Oliver Brown (civil rights)
Oliver L. Brown (August 19, 1918 Springfield, Missouri – June 1961) was the plaintiff in the landmark 1954 U.S. Supreme Court case Oliver L. Brown v. The Board of Education of Topeka, more famously known by its shorter title Brown v. Board of Education. The Court ruled in favor of Brown. This decision overturned the separate but equal doctrine that had been used as the standard in Civil Rights lawsuits since the Plessy v. Ferguson case in 1896, in effect declaring it unconstitutional to have separate public schools for black and white students. The decision is considered a major milestone in the U.S. civil-rights movement.
Brown was a welder in the shops of the Atchison, Topeka and Santa Fe Railway, an assistant pastor at St. Mark's A.M.E Church. Brown's daughter Linda, a third grader, had to walk six blocks to her school bus stop to ride to Monroe Elementary, her segregated black school one mile (1.6 km) away, while Sumner Elementary, a white school, was seven blocks from her house.
In the late 1940s and early 1950s, the NAACP was attempting to desegregate schools in Kansas through lawsuits. Brown, a NAACP member, was convinced to join the lawsuit by civil-rights lawyer Charles S. Scott, a childhood friend. In the autumn of 1950, 13 Topeka parents including the Browns agreed to take their children to the nearest whites-only school to their house with witnesses, and attempt to enroll them. This provided documentation for the NAACP's lawsuit, which was filed in February 1951. Brown, as the only male parent, was designated the lead plaintiff, so the case bore his name. The lawsuit was defeated in federal district court, but its decision provided evidence to prove that black people were receiving inferior education, proof that the "separate but equal" doctrine was not working. This led to a wider federal lawsuit that challenged segregation in general. It was eventually appealed to the Supreme Court, combined with other cases from Delaware, South Carolina, Virginia and Washington, DC. The combined cases became known by the title of the Kansas case: Oliver L. Brown v. The Board of Education of Topeka. On May 17, 1954, the Court, in a unanimous decision, ruled that the segregation of schoolchildren by race was a violation of the Fourteenth Amendment.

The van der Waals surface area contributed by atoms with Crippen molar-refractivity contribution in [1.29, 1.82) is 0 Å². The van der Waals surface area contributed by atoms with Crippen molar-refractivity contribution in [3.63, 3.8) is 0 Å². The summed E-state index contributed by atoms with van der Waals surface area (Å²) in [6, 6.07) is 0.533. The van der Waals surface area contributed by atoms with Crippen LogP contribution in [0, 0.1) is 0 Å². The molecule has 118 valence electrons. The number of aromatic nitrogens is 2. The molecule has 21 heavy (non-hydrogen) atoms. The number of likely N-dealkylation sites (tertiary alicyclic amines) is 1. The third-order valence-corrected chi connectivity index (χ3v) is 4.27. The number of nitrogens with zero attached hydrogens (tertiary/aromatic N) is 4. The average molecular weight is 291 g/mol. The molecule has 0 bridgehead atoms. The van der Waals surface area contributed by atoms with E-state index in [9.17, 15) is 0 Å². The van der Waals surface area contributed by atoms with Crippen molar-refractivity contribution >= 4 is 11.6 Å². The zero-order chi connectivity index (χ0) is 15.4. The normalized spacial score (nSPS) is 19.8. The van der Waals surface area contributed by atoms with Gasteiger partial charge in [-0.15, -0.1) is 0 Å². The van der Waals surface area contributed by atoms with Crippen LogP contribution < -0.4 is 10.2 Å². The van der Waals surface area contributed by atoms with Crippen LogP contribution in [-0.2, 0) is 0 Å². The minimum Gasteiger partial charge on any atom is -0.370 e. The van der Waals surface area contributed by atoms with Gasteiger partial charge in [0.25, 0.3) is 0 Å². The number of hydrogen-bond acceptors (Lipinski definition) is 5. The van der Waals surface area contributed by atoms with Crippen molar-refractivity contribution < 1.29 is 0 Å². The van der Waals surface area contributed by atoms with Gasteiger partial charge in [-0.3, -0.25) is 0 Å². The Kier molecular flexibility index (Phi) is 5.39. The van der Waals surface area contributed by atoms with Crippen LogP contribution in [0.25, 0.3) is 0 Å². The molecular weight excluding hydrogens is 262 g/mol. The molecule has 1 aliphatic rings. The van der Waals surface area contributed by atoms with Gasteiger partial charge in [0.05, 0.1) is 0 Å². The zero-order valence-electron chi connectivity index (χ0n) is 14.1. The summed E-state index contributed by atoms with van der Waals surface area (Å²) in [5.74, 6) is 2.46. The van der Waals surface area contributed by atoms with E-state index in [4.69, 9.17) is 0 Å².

Brown died of a heart attack in Springfield, Missouri in 1961. In 1988, the nonprofit Brown Foundation for Educational Equity, Excellence and Research was founded by Topeka community members to honor Oliver Brown and to preserve the legacy of the Civil Rights movement. His daughter Cheryl Brown Henderson works with the foundation. On October 26, 1992, after two years of work by the Brown Foundation, President George H. W. Bush signed the Brown v. The Board of Education National Historic Site Act, establishing the former Monroe Elementary School as a national park.
- Linder, Douglas. "The Brown v. Board of Education of Topeka: An Account". University of Missouri-Kansas City Law School. Retrieved 1 October 2013.
- Encarta entry on Brown. Archived 2009-10-31.
- Interactive map of locations in Topeka important to the Brown case – Topeka Capital Journal online.
- Plains Encyclopedia
- MSNBC: 2005
- National Park Service